Memorandum by the Director of the Office of Economic Affairs (Hawkins) to the Secretary of State

The Secretary: I hope with the explanation that follows that you will express to the Brazilian Finance Minister, Dr. Arthur Souza Costa, our great appreciation for his cooperation in the present coffee problem and the apparent inevitable need for increasing quotas this year, in favor of Colombia.

We are discussing with the Brazilian Finance Minister, at the insistence of the War Food Administration and the Quartermaster General’s Office, the serious coffee inventory situation which may lead to renewed coffee rationing. The blame for rationing would be placed squarely on Brazil.

The facts in brief are as follows:

Brazilian private speculators have withheld shipments since last December in the expectation of ceiling increases (despite a recent categorical denial by OPA of such intention). As a result, ships scheduled to load Brazilian coffee have arrived with part or no cargoes. WSA18a thereupon transferred tonnage away from Brazil to more pressing war purposes.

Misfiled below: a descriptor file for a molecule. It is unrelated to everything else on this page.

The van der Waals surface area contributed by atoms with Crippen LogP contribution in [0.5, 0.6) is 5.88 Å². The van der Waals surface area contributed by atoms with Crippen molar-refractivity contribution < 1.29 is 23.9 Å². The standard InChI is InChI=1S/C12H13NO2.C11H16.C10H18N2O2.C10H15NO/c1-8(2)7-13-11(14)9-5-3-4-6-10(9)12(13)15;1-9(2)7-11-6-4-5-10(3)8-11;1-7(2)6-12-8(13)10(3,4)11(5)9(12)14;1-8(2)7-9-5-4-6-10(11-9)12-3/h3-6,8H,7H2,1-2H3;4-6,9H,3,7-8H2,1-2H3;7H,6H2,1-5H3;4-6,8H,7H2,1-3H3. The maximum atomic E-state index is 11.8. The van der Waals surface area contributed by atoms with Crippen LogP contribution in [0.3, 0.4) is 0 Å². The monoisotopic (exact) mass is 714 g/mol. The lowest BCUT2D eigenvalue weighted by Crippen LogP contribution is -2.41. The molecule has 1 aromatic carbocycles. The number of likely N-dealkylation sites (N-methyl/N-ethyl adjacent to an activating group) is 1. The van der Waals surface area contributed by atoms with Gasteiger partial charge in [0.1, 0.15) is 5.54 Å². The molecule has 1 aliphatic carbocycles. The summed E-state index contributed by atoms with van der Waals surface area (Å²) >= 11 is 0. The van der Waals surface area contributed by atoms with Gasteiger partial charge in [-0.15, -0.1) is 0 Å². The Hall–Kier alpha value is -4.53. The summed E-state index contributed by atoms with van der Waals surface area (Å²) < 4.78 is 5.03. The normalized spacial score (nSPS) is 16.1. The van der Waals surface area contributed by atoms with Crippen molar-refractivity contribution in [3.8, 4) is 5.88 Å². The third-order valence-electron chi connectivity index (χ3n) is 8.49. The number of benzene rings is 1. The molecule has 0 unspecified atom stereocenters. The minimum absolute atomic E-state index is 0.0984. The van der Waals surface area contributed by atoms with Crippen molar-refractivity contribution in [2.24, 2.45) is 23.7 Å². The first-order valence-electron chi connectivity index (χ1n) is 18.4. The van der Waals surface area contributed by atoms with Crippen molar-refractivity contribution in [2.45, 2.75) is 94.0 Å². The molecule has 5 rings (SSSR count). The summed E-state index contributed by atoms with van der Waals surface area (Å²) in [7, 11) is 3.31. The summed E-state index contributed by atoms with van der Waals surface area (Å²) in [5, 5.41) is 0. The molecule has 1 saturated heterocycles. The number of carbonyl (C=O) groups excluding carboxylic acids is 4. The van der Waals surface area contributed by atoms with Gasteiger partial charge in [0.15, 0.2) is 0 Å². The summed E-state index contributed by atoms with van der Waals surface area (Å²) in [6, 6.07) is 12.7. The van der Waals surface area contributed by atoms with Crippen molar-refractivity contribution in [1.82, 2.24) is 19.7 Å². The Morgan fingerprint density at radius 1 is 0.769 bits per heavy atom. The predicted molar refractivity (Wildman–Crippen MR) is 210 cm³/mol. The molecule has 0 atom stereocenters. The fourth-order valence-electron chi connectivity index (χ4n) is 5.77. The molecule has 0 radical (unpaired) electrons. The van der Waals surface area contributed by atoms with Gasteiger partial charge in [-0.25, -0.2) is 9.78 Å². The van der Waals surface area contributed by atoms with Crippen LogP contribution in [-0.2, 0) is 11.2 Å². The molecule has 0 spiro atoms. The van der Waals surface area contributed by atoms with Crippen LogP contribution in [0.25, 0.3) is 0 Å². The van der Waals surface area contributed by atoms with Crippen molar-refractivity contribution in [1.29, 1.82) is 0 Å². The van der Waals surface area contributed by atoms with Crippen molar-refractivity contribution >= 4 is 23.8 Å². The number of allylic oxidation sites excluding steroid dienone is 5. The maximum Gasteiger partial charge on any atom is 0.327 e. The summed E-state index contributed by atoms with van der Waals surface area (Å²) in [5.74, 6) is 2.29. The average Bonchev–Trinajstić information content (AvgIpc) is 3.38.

[Page 150]

In the meantime, however, the Finance Minister took vigorous steps to force coffee into this market. In taking these measures, however, the Finance Minister incurred the enmity of power interests in São Paulo.

The intention of War Food Administration and Quartermaster General to have the Inter-American Coffee Board increase coffee quotas in order to permit one million bags of Colombian coffee to enter before the end of the quota year, October 1, would thus avoid rationing. The Brazilian objection to increased quotas is based on the effect on American roasters’ blending practices and the American taste, since increased quotas will benefit Colombia only. It would, however, seriously embarrass the Finance Minister, especially by its timing at the moment of his arrival in the United States and in the face of his vigorous, though belated cooperative measures in Brazil.

Harry C. Hawkins
  1. War Shipping Administration.